What Is a Top Level Domain?

.com, .net. .org, .info, .us, .me, .tv... There are so many options for choosing a business name TLD (Top Level Domains) that trying to explain the intended purpose of each would take up this entire post. But if you are starting a new business or building a new product and you want to reach the global Internet audience, there is only one that matters. ".com" is the first thing that comes to mind when anyone says the word "website."

No matter what your company name is, someone will hear it and immediately think to type in YourName.com. You can't afford to miss a single one of these "type-in" visitors that may not take the time to search for you if they don't immediately land on your website. If you do end up with a .net or a .info, chances are that you will have to insert the full website URL into your marketing message and say the name over the phone so often that your business name and your domain name become one and the same - possibly not what you intended when you first envisioned your brand. And think about this: nowadays, more and more companies are dropping the "http://" and "www" from their URLs in their advertising. And soon, "As society embraces the Internet," says Martin Lindstrom, co-author of Brand Building on the Internet, that the "dot com will disappear too." Everyone will just assume that you have the .com!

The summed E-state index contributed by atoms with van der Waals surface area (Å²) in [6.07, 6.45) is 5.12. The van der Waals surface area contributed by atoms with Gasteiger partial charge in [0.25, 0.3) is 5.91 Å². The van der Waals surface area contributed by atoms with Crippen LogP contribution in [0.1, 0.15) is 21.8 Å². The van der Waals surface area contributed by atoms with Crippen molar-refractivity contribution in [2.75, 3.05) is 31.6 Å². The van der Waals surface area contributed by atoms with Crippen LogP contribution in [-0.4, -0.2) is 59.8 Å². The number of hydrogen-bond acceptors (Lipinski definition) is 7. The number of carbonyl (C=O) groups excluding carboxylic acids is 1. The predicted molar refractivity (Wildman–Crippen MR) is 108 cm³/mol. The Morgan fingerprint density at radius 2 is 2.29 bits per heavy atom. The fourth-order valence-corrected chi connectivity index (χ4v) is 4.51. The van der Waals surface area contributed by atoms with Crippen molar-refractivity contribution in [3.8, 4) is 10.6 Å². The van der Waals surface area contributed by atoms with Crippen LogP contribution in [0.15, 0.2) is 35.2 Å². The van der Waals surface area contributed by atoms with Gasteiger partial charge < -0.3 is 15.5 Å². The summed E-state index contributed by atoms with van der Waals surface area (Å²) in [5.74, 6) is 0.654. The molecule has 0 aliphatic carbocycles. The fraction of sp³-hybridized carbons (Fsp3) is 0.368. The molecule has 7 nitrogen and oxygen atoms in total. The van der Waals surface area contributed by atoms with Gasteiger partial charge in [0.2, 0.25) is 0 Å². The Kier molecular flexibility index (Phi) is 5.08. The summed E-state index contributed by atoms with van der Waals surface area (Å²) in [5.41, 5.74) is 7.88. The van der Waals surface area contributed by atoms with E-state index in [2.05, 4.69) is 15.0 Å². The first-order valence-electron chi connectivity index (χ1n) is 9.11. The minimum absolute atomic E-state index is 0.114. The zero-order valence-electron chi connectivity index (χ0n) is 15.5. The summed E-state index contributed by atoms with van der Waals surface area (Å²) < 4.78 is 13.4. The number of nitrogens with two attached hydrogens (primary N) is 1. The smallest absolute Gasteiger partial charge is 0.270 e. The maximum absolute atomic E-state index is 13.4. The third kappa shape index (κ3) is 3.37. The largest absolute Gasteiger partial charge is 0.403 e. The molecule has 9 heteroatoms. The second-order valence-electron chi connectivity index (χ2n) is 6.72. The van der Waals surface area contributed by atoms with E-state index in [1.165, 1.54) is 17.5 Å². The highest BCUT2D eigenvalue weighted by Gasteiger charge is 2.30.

There is also an implied status symbol in owning the .com If you own the .com it means you were there first. When you have a .net or anything else, it conveys that you were late to the game. By owning the .com, you immediately establish yourself at a higher level.

Country-code specific TLDs (ccTLDs), such as .co.uk for the United Kingdom, .cn for China, and .de for Germany are becoming popular among residents of those countries that think first to look for a company that speaks their language and does business in their region. If you do significant business in a particular country, we highly suggest purchasing the corresponding ccTLD; however if you have any plans for going global, and supporting multiple countries from one place on the Web, you should, rather you must own the .com.